The SEC’s complaint alleges that Adams misled investors by telling them that their money would be used to secure harvest timber rights from land owners in several states.  The SEC alleged that Adams promised investors annual returns of 12-15%.  However, Madison Timber is accused of never having obtained any harvesting rights at all. Instead, Adams allegedly forged deeds and other documents to purportedly reflect the value of the timber on the land.  The SEC also alleged that Adams paid early investors with later investors’ funds and convinced other investors to roll over their investments and remain invested in the scheme.  Adams is also accused of using investors’ money for his own personal expenses and to develop an unrelated real estate project.

shutterstock_183525509-300x200According to BrokerCheck records kept by The Financial Industry Regulatory Authority (FINRA) advisor Hector May (May), formerly associated with Securities America, Inc. (Securities America) in New York, New York is under criminal investigation by the U.S. Department of Justice (DOJ) for investment fraud.  At the same time, May was terminated by Securities America on concerns that the advisor misappropriated client assets.

Investors who have come forward concerning May’s fraud claim that he sold what now appear to be fake tax-free corporate bonds.  It is doubtful that these investments ever existed.  Instead, the allegations claim that May most likely pocketed client funds and paid other clients funds with the proceeds from other investors – a classic Ponzi-scheme.  As with all Ponzi schemes this one collapsed when May could not make promised payments.

It appears that May conducted his alleged scheme through a disclosed outside business activity called Executive Compensation Planners, Inc.  May may have used this company to handle client investments and distribute fake returns to investors.  Outside business activities such as Executive Compensation Planners should have caused concern at May’s brokerage firm because these separate corporate entities are frequently used by unscrupulous advisors to conceal and commit frauds.  According to news sources, Executive Compensation Planners’ website in 2016 stated the firm was registered to sell securities and insurance but has since been taken down.  Further, May disclosed to clients in a brochure from Executive Compensation Planners that the firm handled more than $18 million in assets.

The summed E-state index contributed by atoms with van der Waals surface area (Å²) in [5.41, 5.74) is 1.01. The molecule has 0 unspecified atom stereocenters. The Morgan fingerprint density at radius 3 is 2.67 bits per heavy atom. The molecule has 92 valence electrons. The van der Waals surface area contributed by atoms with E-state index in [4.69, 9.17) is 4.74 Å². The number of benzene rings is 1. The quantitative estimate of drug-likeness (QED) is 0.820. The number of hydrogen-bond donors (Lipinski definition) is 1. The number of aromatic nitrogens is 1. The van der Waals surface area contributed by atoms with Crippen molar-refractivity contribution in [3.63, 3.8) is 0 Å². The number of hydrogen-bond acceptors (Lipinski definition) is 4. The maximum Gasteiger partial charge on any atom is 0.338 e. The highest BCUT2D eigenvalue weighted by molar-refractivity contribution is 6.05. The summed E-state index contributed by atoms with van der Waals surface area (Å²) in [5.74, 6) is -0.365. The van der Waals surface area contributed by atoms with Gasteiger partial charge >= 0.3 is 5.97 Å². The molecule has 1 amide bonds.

shutterstock_173088497-300x199The law offices of Gana Weinstein LLP are investigating the Massachusetts Securities Division’s enforcement action and administrative complaint against ARO Equity, LLC (ARO Equity), Thomas David Renison (Renison), and Timothy James Allcott (Allcott).  The complaint alleges that ARO Equity is Ponzi-scheme.  This is not Renison’s first securities offense.  In 2014, the Securities and Exchange Commission (SEC) issued an order permanently barring Renison from the securities industry.  The SEC’s order was the result of Renison’s role in a 2008 scheme to defraud one of his former advisory clients through the sale of a promissory note.  A year after the SEC issued its permanent bar, Renison established ARO Equity which is a self-described “private investment fund” claiming to invest in various business ventures throughout Massachusetts and New England.

The state of Massachusetts has claimed that Allcott was the manager of ARO Equity and together with Renison took $5.8 million of investor funds since August 2015.  The complaint alleges that these funds were raised through the sale of unsecured promissory notes promising 8-12% annual returns over three to five-year terms.  The complaint alleges that investors made significant investments from their retirement accounts by transferring qualified retirement assets to a self-directed IRA to invest in ARO Equity.

The state of Massachusetts alleges that ARO Equity and its members made material misstatements or omissions of material fact to investors in the sale of its securities.  ARO Equity is alleged to have failed to inform note holders of Renison’s criminal and disciplinary history.  Further, it was alleged that ARO Equity assured investors that their money is generally safe or somehow guaranteed but have failed to truthfully inform investors of the fund’s past or present performance.  Critically, the complaint alleges that ARO Equity principals have received undisclosed and excessive commission payments and executive compensation for soliciting investments and bears the hallmarks of a Ponzi scheme.